I like the OSS stack, and when I write something that's worth putting into play, I will do so. (Arguably, I've already done so--the Java attributes facility I wrote years ago before JSR 175 and JDK 5 shipped was finished by Mark Pollack and used in several OSS projecs, but I call that more Mark's work than my own.) But it's time that we start making the critical realization that an industry cannot rest on the backs of volunteer work. And I, for one, do not want this industry to surrender its commercial aspects; I cannot pay for my house with "community spirit", and frankly, I don't want to give up doing what I love (writing software, and teaching others how to do the same) just because of an idea proposed by a guy who now makes his living from delivering keynotes and ranting about the evils of closed-source. I submit that Stallman would sing a different tune were he in fact still a working programmer with a mortgage and a family to feed.

If RedHat continues with this, they will simply demonstrate that they are, in fact, no better than any of the other "evil corporations", that they are in fact first and foremost concerned with turning a profit. And maybe that's not a bad thing in the long run. I'm certain the employees at RedHat are no more evil than anybody who works at Microsoft or Sun or Oracle. I'm certain RedHat is just as concerned with their image and their standing in the community as those other companies. I'm also certain that, at the end of the day, the people who work at RedHat want to make money doing what they love, just as I and thousands--if not millions--of other programmers do. Why do we think it's wrong for them to do so?

RedHat, you are under no obligation to retract your C-and-D letters. You are perfectly justified in defending your copyright and trademark. But it definitely puts a crimp on the socialistic tendencies that come out of the mouths of the most virulent OSS evangelist for you to do so, and almost puts the whole open-source argument into a strange discussion where now we're just arguing over the quality of the code and the costs... which is maybe where the argument should have been from the beginning, not over "free as in speech" or "free as in beer".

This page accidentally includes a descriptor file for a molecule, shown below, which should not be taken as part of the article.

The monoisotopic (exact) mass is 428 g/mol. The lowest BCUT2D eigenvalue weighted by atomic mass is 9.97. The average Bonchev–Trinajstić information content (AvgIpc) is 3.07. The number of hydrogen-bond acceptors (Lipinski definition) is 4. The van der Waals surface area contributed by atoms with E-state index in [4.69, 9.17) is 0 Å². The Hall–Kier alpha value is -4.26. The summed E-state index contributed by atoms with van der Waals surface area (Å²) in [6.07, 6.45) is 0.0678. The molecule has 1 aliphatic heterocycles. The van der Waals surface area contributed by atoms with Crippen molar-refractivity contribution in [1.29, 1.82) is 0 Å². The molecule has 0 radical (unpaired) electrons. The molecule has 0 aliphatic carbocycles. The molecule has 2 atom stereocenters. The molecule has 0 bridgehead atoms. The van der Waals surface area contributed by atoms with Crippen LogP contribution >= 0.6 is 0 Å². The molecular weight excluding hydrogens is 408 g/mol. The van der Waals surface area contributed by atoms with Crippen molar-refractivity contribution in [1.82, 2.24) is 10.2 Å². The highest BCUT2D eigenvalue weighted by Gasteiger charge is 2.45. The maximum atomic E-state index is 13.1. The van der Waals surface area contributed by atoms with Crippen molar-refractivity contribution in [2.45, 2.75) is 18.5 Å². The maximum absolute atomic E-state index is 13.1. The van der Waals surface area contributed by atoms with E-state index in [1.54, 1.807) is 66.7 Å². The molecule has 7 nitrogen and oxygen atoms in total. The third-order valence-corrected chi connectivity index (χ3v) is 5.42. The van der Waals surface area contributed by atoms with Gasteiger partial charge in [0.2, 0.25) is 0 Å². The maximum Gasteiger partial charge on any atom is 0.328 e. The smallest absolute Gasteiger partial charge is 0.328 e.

Thursday, March 22, 2007 1:41:48 AM (Pacific Standard Time, UTC-08:00)
What a sad day within the open source community, I live in the microsoft world and Hibernate of all things symbolizes open source. Bad Red Hat!
Thursday, March 22, 2007 9:28:14 AM (Pacific Standard Time, UTC-08:00)
If you would actually read the comments on that blog you would see that the letter is misinterpreted since it was out of context, and it was admitted by Red Hat legal that it could have been more clear. It was also explained that this applied to service marks, and also showed how you can legally refer to the product and not the service. Example: Hibernate(R) ORM Training.
Jason Greene
Thursday, March 22, 2007 8:06:04 PM (Pacific Standard Time, UTC-08:00)
Welcome to the FUD blog !
Austin Powers
Friday, March 23, 2007 7:07:33 AM (Pacific Standard Time, UTC-08:00)
This is silly.

Red Hat has trademarks. This is one of them. Just like you couldn't name this website "Fox Tech News" or something similar you can't offer training that uses TRADEMARKS inside of them.

Using your logic, Mozilla is a huge evil company now too because of their trademarks not being used in Debian.

Now I'm all for stopping a Microsoftian-type action in any company...but this is pure FUD toward Red's interesting that if you think this is wrong of Red Hat to do, you think it's ok to call your service their trademarked name...but what happens to their customers? Their customers get confused because 90 different people offer hibernation(tm) training then who is the authorized one? To dispel confusion, it is their right to protect trademark. IP is a different is copyright.
Friday, March 23, 2007 7:38:11 AM (Pacific Standard Time, UTC-08:00)
actually, red hat is legally REQUIRED to protect trademarks...if they don't they LOSE the trademark and the right to exclusively use it. this is standard business practice because of US laws not because of monopolistc behavior.